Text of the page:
In an unprecedented move, two of the worlds biggest blockchain consortiums, Enterprise Ethereum Alliance (EEA) and Linux Foundation’s Hyperledger Project have joined forces to excel the adoption of blockchain technology in the enterprise sector.
Announced in a jointly authored news release by Hyperledger Executive Director, Brian Behlendorf, and EEA Executive Director, Ron Resnick, the two confirmed that they have agreed to collaborate and are formally joining each other’s organisations as Associate Members, stating:
“The collaboration between our organisations will further accelerate adoption of blockchain technologies for business.”
The EEA, launched in early 2017, swiftly grew to become the world’s largest blockchain consortium with over 500 enterprise-grade members, including state governments, that all comply and work towards a common standard for enterprise networks leveraging Ethereum blockchain technology.
Now with this new partnered approach, these two highly influential enterprise blockchain communities aim to create a common standard between the two protocols, and address the concerns surrounding interoperability. EEA‘s, Resnick said:
“The enterprises of the world are going to want to purchase solutions where they have a choice of multiple vendors.”
The intention is to alleviate the pressure on enterprises that are undecided upon which protocol to build their blockchain solutions, excluding of course those considering the third largest blockchain ecosystem that is R3’s Corda. Hyperledger‘s, Brian Behlendorf stated:
“Standards, specifications and certification all help enterprise blockchain customers commit to implementations with confidence, since they have better assurances of interoperability as well as multiple vendors of choice.”
Hyperledger, a cross-industry working group led by the open-source Linux Foundation, has seen vast growth and adoption in a broad variety of industries, especially since the release of it’s first production-ready blockchain software Hyperledger Fabric, which was spearheaded by it’s pioneering ambassador IBM.
The release goes to some length to highlight their previous collaborations, such as with Hyperledger Sawtooth (a codebase created by Intel) that added support for the Ethereum Virtual Machine (EVM) as a transaction processor. Dubbed “Seth”, it successfully enabled smart contracts developed for the public Ethereum blockchain to transition over to Sawtooth-based networks.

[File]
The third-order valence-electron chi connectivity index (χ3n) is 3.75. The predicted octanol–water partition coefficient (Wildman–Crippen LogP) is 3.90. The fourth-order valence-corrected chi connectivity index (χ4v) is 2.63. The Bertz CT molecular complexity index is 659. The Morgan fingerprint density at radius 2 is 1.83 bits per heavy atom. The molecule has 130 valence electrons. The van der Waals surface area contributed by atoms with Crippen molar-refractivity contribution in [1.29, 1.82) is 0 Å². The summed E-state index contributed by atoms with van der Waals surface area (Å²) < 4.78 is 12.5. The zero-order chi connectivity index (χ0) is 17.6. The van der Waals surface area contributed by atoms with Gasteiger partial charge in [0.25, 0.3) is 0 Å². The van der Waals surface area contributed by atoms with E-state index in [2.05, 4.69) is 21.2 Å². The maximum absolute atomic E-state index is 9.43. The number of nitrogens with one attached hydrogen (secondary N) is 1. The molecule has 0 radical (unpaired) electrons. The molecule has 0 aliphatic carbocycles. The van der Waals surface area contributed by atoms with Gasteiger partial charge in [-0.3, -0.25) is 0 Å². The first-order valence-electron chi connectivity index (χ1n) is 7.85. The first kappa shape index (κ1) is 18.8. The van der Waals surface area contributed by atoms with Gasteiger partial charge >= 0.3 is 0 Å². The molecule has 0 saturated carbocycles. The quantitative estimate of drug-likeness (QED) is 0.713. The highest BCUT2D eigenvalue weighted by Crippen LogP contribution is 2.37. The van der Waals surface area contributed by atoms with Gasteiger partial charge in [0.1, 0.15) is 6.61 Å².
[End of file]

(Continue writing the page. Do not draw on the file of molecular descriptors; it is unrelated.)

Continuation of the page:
Through this collaboration, work to bring similar EVM support for Hyperledger‘s biggest protocol ‘Fabric’ is now under way, which much like Sawtooth, will also enable users to have Ethereum’s ERC-20 token model, that was widely adopted in the rise of ICOs.
Hyperledger developers will be able to write code that conforms to the EEA specification, and as stated in the release, it further intends to launch EEA certification testing programs for them in the second half of 2019. Hyperledger’s, Behlendorf stated:
“For anyone who ever put a ‘vs.’ between Ethereum and Hyperledger, this collaboration shows it’s now ‘Ethereum AND Hyperledger.”
“This is a logical next step that will strengthen the industry as a whole,”
As the third biggest competitor in the enterprise blockchain market, R3 have dismissed this move as a marketing ploy. EEA’s Resnick has said that he extended an invitation to the R3 consortium, however he went on to explain that as an ‘open-core’ protocol, R3 is different from Hyperledger or EEA that are ‘open-source’, he added:
“With a proprietary solution such as R3’s, you’ve got to buy stuff from them. That’s not what we are about and it’s not what Hyperledger is about,”
With more than 200 members and partners across multiple industries, R3 appears to be standing its ground, whether it joins in with these collaborative efforts is yet to be seen.